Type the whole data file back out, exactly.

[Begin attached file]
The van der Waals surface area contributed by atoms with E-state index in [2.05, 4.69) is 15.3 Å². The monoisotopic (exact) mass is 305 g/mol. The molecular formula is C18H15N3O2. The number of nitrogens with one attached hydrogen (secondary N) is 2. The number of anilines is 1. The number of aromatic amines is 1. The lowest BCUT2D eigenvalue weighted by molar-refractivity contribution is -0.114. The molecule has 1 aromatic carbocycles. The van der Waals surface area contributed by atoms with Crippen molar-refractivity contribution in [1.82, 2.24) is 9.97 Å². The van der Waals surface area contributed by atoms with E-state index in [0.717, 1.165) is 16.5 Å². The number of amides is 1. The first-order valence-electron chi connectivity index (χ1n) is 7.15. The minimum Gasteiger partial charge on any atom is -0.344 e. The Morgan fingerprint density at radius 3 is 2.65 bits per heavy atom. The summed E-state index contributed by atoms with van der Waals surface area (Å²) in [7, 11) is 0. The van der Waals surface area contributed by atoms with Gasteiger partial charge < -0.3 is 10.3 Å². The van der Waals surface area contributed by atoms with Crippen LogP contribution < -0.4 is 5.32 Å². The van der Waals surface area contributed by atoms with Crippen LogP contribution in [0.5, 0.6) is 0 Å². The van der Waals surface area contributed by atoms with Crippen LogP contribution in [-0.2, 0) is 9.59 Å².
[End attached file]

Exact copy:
The van der Waals surface area contributed by atoms with E-state index in [2.05, 4.69) is 15.3 Å². The monoisotopic (exact) mass is 305 g/mol. The molecular formula is C18H15N3O2. The number of nitrogens with one attached hydrogen (secondary N) is 2. The number of anilines is 1. The number of aromatic amines is 1. The lowest BCUT2D eigenvalue weighted by molar-refractivity contribution is -0.114. The molecule has 1 aromatic carbocycles. The van der Waals surface area contributed by atoms with Crippen molar-refractivity contribution in [1.82, 2.24) is 9.97 Å². The van der Waals surface area contributed by atoms with E-state index in [0.717, 1.165) is 16.5 Å². The number of amides is 1. The first-order valence-electron chi connectivity index (χ1n) is 7.15. The minimum Gasteiger partial charge on any atom is -0.344 e. The Morgan fingerprint density at radius 3 is 2.65 bits per heavy atom. The summed E-state index contributed by atoms with van der Waals surface area (Å²) in [7, 11) is 0. The van der Waals surface area contributed by atoms with Gasteiger partial charge < -0.3 is 10.3 Å². The van der Waals surface area contributed by atoms with Crippen LogP contribution < -0.4 is 5.32 Å². The van der Waals surface area contributed by atoms with Crippen LogP contribution in [0.5, 0.6) is 0 Å². The van der Waals surface area contributed by atoms with Crippen LogP contribution in [-0.2, 0) is 9.59 Å².